Maurizio Cattelan’s New 9/11 Artwork Aligns With His Penchant for Controversy

Cattelan was in NYC on the day 9/11 took place, and said "a certain distance, not just in space but in time," from the event was necessary.

“Blind” by Maurizio Cattelan on July 13, 2021 in Milan, Italy. Roberto Serra - Iguana Press/Getty Images

Hyperrealist artist Maurizio Cattelan has never shied away from controversy, but his latest exhibit, which debuted this week in Milan, Italy, features a work that’s sure to spark visceral reactions: a gigantic resin block being penetrated by what appears to be a jumbo jet in an explicit and unapologetic reference to the events of 9/11. Cattelan has apparently been trying to launch something like “Breath Ghosts Blind” for years: according to the New York Times, he previously approached Nancy Spector, the former curator of the Guggenheim Museum, about debuting the sculpture in 2017, but Spector had been “hesitant at best.”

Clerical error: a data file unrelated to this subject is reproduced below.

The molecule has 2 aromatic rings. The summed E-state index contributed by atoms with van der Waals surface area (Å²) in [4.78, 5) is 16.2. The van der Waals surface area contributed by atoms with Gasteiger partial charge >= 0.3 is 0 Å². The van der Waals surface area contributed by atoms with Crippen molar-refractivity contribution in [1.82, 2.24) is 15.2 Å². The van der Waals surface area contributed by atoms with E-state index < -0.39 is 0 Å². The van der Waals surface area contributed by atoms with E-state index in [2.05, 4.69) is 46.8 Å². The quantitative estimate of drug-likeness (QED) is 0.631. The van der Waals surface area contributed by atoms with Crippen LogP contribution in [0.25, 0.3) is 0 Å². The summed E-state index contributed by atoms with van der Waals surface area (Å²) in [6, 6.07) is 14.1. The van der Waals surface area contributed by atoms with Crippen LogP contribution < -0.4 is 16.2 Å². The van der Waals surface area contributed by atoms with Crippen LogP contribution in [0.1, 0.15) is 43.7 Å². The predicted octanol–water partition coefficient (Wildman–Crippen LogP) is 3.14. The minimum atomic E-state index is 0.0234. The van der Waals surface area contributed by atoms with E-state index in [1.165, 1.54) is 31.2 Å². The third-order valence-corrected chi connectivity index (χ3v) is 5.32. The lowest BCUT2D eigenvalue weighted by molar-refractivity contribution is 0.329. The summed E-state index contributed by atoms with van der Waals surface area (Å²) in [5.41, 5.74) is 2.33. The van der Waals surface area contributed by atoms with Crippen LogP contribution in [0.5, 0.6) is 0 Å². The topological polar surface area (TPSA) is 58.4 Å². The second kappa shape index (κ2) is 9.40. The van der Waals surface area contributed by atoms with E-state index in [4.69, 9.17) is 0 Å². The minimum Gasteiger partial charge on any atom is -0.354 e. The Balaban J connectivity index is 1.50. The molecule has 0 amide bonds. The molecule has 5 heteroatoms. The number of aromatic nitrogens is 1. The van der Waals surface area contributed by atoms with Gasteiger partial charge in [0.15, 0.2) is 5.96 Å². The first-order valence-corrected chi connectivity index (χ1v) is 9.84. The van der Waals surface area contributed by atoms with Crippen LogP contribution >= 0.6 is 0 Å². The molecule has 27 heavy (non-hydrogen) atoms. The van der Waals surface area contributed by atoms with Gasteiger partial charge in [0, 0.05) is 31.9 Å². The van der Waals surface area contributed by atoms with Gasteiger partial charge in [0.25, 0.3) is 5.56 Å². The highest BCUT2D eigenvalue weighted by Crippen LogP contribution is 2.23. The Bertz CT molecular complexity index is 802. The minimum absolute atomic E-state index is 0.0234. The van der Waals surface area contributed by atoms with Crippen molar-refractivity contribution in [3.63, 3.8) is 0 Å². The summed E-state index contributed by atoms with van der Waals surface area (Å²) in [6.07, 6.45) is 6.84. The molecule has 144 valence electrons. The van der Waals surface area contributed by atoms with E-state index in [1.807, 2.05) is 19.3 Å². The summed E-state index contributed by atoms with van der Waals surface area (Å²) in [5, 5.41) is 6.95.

“‘Blind’ is something I’ve been thinking about for years,” Cattelan said in an interview. The artist, as it turns out, had been present in New York City on the day 9/11 took place. “I had to walk home from LaGuardia, which took hours, and the things I saw stayed with me,” he continued. “Achieving a certain distance, not just in space but in time, becomes a necessary step in order to remember,” and that it is “an important, almost necessary step for ‘Blind’ to be presented for the first time in Italy.”

Courting controversy and bafflement is no issue for Cattelan, who sparked global headlines at 2019’s Art Basel Miami with his infamous artwork Comedian, a banana duct taped to a wall that managed to sell to two different collectors in separate editions for $120,000 each. Things escalated even further when performance artist and prankster David Datuna strolled up to the taped banana at Art Basel and, in front of horrified onlookers, ate it.

Whatever your opinion is on Cattelan’s visceral and melancholy recreation of one of 9/11’s most upsetting visuals, at the very least it can be said that the sculpture cannot be eaten as a stunt.

Maurizio Cattelan’s New 9/11 Artwork Aligns With His Penchant for Controversy